Preview and photos by Jonathan Yarkony

New York, NY – Although it debuted several weeks ago in Geneva, the New York International Auto Show was our first opportunity to see Porsche’s new 911 GT3 in the metal, and to pore over every millimetre of its body in person.

The pictures should be enough to show that it means business, so I’ll spare you the odes to its widebody kit (43 mm or 1.7 inches wider, in case you’re interested) or hymns in praise of a spoiler that would put many small aircraft to shame.

2014 Porsche 911 GT3
2014 Porsche 911 GT3. Click image to enlarge

And in case you’re wondering about Porsche nomenclature, the GT3 badge indicates that this is a car designed to go fast on a track and has long been the basis for privateer racing endeavours the world around. Looked at another way, it is the street-legal version of said racing-spec cars. However, this generation, the 991, will mark the return of a Porsche factory team at Le Mans 24 Hours and the World Endurance Championship (WEC) with the 911 RSR (where the previous-gen models were 911 GT3 RSRs).

But this race car, the GT3, you are allowed to drive on the street.

Let’s get down to the nitty gritty details, now.

At first glance, you may think that because it is the same engine as the Carrera S as it shares the same 3.8 litres of displacement, but while based upon this engine in design, it is significantly different, featuring crankshaft, valve gear, titanium connecting rods and forged pistons adapted or developed specifically for use in the GT3. The direct-injected 3.8L horizontally-opposed six-cylinder (flat-six) is its own beast, developed exclusively for this vehicle and the racing programs it will be subjected to and sharing only a few common parts.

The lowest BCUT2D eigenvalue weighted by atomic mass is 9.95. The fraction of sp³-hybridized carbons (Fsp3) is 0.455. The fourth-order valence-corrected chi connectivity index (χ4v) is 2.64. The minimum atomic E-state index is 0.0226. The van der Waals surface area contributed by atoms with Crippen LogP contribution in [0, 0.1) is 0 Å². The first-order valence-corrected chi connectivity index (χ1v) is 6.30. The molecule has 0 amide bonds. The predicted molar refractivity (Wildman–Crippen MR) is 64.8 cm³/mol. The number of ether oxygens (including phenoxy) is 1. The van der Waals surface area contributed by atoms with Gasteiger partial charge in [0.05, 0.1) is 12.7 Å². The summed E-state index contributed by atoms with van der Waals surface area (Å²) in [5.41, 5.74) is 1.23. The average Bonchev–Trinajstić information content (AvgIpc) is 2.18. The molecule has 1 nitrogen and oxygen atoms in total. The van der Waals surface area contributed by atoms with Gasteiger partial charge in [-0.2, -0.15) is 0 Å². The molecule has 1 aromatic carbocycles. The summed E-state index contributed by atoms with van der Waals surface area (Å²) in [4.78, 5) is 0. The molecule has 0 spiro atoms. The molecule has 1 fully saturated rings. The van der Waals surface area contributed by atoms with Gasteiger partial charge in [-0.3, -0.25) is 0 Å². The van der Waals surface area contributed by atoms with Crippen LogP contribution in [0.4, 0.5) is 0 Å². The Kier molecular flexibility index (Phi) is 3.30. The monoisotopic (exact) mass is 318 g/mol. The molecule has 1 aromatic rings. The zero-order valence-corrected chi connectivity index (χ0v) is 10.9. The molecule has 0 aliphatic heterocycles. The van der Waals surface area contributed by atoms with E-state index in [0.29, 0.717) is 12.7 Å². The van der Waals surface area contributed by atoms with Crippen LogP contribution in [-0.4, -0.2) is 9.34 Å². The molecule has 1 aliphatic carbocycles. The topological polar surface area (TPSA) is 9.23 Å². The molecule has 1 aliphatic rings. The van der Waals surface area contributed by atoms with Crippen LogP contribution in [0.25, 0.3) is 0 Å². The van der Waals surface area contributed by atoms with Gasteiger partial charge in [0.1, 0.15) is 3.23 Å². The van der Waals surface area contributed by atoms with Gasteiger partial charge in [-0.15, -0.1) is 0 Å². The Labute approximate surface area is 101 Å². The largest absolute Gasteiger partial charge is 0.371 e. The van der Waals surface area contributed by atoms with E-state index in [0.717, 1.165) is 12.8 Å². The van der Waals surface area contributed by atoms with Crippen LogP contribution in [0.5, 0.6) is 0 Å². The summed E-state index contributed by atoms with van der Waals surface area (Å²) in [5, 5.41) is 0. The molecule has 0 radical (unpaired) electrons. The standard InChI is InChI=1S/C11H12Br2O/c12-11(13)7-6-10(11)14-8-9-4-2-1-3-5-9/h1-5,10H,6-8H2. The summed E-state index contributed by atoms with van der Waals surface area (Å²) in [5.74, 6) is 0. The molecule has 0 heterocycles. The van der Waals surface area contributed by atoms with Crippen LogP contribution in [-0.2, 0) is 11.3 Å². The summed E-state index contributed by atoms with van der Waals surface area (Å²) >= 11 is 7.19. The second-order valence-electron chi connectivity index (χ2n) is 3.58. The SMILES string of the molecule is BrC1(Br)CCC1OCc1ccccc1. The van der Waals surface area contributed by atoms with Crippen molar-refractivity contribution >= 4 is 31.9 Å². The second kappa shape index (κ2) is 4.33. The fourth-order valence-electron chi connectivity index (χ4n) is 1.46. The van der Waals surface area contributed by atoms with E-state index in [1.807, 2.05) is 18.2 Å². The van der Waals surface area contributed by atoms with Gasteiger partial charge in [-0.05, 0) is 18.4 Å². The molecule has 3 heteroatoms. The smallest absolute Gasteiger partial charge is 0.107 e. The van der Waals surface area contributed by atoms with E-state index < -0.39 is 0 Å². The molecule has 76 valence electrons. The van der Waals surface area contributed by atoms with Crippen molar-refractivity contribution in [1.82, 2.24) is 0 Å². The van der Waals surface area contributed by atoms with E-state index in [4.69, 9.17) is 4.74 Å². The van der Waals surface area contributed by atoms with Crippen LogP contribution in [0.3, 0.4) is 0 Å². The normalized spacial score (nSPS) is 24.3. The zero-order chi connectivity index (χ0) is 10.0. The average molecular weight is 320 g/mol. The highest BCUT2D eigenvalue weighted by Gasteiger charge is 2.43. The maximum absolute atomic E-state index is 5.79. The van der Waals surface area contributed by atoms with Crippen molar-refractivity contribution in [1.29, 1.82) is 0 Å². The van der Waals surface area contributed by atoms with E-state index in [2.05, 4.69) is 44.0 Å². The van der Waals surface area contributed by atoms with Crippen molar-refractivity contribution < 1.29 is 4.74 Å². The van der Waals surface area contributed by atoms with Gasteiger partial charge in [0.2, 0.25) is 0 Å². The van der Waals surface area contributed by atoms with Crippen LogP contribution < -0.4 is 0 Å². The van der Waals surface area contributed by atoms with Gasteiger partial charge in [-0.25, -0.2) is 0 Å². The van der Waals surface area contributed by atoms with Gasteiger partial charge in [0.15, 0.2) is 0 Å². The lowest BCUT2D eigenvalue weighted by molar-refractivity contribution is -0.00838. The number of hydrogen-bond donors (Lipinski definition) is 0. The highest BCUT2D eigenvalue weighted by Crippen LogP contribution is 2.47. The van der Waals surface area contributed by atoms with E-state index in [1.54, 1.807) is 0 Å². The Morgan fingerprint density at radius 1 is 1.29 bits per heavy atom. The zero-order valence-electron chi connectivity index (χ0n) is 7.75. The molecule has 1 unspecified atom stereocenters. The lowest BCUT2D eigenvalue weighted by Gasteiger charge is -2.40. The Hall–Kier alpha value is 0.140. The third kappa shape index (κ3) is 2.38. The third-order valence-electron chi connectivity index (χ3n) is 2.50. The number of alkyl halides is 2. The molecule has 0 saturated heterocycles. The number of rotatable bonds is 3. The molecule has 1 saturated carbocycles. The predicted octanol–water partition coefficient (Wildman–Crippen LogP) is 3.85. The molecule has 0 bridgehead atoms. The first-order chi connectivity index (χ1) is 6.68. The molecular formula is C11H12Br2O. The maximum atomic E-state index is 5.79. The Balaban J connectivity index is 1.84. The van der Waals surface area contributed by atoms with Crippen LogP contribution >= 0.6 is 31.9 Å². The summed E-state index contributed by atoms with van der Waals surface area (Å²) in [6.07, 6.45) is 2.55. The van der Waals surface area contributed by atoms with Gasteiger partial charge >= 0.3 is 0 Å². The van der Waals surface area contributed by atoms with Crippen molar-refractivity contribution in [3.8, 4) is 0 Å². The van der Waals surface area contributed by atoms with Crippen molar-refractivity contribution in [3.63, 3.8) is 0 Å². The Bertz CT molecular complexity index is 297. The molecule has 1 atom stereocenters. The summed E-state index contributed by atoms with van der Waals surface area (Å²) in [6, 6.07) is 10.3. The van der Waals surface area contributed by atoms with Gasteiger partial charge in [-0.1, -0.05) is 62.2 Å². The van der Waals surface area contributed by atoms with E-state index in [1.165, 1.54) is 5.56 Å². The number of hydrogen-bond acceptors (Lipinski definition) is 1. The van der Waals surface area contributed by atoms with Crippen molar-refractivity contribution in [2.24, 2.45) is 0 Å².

With these adaptations in place, it boasts 475 horsepower (working out to 125 hp/L), making its peak output at 8,250 rpm, but offering another 750 rpm for you to simply rev the holy living hell out of it. For the math-impaired, that’s a 9,000 rpm redline. Nine thousand. Torque is rated at 324 lb-ft, also arriving at a lofty 6,250 rpm.

2014 Porsche 911 GT32014 Porsche 911 GT3
2014 Porsche 911 GT3. Click image to enlarge

The only transmission Porsche will offer with the GT3 is their PDK seven-speed double-clutch automated manual. Some fans lament the loss of the manual transmission, but this car is about fast, not muddling through gears and proving that you can execute a perfect heel-toe downshift once every track day. Yes, a manual transmission is more fun and engaging, and I’d put money down that Porsche will offer alternatives that focus on driver engagement rather than all-out speed in future special editions or other trims, but this is how it stands for now. This gearbox, the Porsche doppelkupplung (PDK), will shift gears faster than you can imagine a gear change, features a tighter ratio spread than in Carrera S application, and offers only two modes: Sport and Racetrack. As far as neat party tricks go, you can engage neutral by pulling both shift paddles simultaneously.

Another novel development for the new GT3 is rear-wheel steering. At low speeds (below 50 km/h), the rear wheels will turn up to 1.5 degrees in the opposite direction of the fronts so as to improve agility at low speeds. Above 80 km/h, the rears turn in the same direction as the fronts, aiding high-speed cornering and stability.

Steering will be electrically assisted as in the standard 911 and Boxster. You won’t find better electric steering, and it gives up little to previous hydraulic racks. If you don’t like it, you can buy me one instead (not just the steering, the whole car, please).

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